Wednesday 6 December 2017

'An exhibition of reckless species-making'

Pictured above is Swainson's Warbler, one of the many species named by William John Swainson, ornithologist, all-round naturalist and pioneer of the use of lithograhy in zoological illustration. Swainson was a survivor of the bitter classification wars that raged through much of the 19th century (and still do today, in the form of the great Splitters v Lumpers debate). Swainson was an enthusiastic proponent of the Quinarian system of classification (don't ask) developed by William Sharp Macleay – a system that soon fell out of favour. Both Macleay and Swainson emigrated to Australasia (no mean endeavour in those days), Macleay to Australia, Swainson to Wellington, New Zealand, where he bought a huge tract of land – which was promptly claimed by a Maori chief, leading to much legal wrangling.
 A visiting American, finding both Macleay and Swainson living in the Antipodes, speculated that they must have been sent into exile 'for the great crime of burdening zoology with a false though much laboured theory which has thrown so much confusion into its classification and philosophical study'.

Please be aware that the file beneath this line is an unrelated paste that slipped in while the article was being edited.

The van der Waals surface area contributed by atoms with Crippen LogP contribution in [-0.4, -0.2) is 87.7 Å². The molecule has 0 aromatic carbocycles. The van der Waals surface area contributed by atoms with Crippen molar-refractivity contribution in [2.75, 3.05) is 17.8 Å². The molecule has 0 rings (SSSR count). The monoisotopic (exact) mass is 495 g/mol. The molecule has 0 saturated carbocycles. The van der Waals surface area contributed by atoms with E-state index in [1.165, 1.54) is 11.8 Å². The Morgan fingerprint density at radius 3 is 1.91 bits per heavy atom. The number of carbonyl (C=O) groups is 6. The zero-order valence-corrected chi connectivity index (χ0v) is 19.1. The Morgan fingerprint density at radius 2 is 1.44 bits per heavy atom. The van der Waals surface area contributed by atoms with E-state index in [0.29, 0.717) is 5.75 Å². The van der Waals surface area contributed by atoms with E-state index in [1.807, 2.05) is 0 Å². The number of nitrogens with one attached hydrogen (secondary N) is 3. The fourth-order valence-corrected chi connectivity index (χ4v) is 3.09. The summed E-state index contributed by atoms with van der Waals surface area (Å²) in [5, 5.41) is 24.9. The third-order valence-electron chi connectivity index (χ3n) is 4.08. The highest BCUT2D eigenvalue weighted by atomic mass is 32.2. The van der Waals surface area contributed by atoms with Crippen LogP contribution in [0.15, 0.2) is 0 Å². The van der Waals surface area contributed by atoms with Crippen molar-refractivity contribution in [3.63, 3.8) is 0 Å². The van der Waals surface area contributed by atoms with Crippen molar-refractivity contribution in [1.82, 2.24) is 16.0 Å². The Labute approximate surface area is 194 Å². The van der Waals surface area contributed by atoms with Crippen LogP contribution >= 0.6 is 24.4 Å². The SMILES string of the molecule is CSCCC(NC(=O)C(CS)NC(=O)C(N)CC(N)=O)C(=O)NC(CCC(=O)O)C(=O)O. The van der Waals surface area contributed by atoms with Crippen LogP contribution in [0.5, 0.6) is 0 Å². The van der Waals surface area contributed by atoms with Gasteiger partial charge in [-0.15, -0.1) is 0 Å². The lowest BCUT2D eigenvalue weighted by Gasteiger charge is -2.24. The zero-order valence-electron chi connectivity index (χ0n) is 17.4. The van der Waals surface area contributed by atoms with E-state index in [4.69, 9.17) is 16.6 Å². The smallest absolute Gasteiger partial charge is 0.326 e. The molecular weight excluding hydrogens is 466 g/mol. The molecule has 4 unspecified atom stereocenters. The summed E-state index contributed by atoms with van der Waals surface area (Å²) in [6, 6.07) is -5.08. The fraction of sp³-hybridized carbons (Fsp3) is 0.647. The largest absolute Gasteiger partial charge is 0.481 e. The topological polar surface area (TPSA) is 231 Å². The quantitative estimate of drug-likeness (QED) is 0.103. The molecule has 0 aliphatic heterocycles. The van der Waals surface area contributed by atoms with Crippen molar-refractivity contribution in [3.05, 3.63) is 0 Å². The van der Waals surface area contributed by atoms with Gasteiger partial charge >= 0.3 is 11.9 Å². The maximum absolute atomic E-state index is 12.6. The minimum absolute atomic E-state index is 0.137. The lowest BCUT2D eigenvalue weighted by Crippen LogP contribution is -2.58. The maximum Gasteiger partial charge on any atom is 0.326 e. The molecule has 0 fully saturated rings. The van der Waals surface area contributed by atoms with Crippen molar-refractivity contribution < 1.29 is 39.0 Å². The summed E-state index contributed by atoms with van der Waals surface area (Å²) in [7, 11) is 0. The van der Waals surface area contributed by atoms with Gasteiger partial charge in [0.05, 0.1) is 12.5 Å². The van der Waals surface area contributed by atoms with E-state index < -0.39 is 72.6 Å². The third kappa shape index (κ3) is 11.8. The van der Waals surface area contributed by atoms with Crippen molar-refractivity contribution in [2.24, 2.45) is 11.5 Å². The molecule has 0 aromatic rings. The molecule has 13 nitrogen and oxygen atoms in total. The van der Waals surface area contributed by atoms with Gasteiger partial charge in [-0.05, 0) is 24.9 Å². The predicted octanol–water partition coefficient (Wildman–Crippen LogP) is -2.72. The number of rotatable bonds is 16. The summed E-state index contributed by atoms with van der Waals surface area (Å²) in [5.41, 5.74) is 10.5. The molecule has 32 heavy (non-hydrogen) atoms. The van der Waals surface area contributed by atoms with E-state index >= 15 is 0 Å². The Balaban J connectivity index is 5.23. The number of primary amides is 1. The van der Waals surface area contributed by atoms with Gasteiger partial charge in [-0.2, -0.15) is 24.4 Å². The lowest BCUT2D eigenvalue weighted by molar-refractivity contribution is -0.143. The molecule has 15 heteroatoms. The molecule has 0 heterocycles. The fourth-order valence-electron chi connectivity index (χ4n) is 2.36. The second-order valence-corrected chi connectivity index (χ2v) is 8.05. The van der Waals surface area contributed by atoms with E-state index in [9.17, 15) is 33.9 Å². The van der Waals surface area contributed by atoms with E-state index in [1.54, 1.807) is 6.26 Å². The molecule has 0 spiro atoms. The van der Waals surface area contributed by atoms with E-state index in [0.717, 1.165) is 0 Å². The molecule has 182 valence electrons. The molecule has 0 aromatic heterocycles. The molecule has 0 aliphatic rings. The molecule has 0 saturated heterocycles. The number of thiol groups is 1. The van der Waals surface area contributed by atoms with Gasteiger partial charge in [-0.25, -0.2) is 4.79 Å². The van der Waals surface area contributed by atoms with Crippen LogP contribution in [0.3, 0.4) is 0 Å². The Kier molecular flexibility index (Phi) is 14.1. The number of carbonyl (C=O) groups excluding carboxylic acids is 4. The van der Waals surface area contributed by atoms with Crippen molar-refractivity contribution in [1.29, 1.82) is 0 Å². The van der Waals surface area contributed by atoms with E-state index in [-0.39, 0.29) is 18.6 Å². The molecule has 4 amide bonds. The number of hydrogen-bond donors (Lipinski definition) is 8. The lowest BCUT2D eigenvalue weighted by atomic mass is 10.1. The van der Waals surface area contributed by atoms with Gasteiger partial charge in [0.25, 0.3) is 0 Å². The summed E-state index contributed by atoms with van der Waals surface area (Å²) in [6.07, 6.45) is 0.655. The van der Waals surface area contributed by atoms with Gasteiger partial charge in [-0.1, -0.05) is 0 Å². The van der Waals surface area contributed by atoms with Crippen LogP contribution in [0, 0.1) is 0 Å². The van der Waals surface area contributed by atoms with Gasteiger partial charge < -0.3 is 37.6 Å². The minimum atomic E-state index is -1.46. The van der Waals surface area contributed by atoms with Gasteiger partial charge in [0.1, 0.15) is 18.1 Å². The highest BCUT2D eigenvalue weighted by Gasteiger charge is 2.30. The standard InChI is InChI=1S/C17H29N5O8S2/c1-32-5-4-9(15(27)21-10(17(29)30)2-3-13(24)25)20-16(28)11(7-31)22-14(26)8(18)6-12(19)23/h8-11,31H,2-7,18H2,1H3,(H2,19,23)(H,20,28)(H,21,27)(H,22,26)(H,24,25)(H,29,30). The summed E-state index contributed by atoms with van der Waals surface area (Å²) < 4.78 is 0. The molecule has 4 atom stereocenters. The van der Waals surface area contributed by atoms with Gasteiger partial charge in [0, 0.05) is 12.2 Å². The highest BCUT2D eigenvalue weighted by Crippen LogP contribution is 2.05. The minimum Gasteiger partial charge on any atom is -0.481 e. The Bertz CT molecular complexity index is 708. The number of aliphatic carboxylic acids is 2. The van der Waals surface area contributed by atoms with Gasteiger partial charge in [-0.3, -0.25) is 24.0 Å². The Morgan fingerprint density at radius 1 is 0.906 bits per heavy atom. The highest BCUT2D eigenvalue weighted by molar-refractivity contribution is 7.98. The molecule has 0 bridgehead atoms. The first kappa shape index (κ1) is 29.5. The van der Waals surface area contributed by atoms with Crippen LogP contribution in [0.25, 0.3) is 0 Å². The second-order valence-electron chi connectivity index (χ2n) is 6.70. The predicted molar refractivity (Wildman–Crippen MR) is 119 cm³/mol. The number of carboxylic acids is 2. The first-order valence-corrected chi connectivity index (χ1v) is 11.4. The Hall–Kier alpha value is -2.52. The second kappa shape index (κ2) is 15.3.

In 1851 Swainson sailed to Sydney and took up a post as Botanical Surveyor with the Victoria government. His efforts were not well received. William Jackson Hooker opined that 'In my life I think I never read such a series of trash and nonsense. Here is a man who left this country with the character of a first-rate naturalist and of a very first-rate Natural History artist, and he goes to Australia and takes up Botany, of which he is as ignorant as a goose.' Another critic described Swainson's botanical work as 'an exhibition of reckless species-making that, as far as I know, stands unparalleled in the annals of botanical literature'. Scientists didn't mince their words in those days.
 Swainson returned to Wellington in 1854, and died on this day in the following year.

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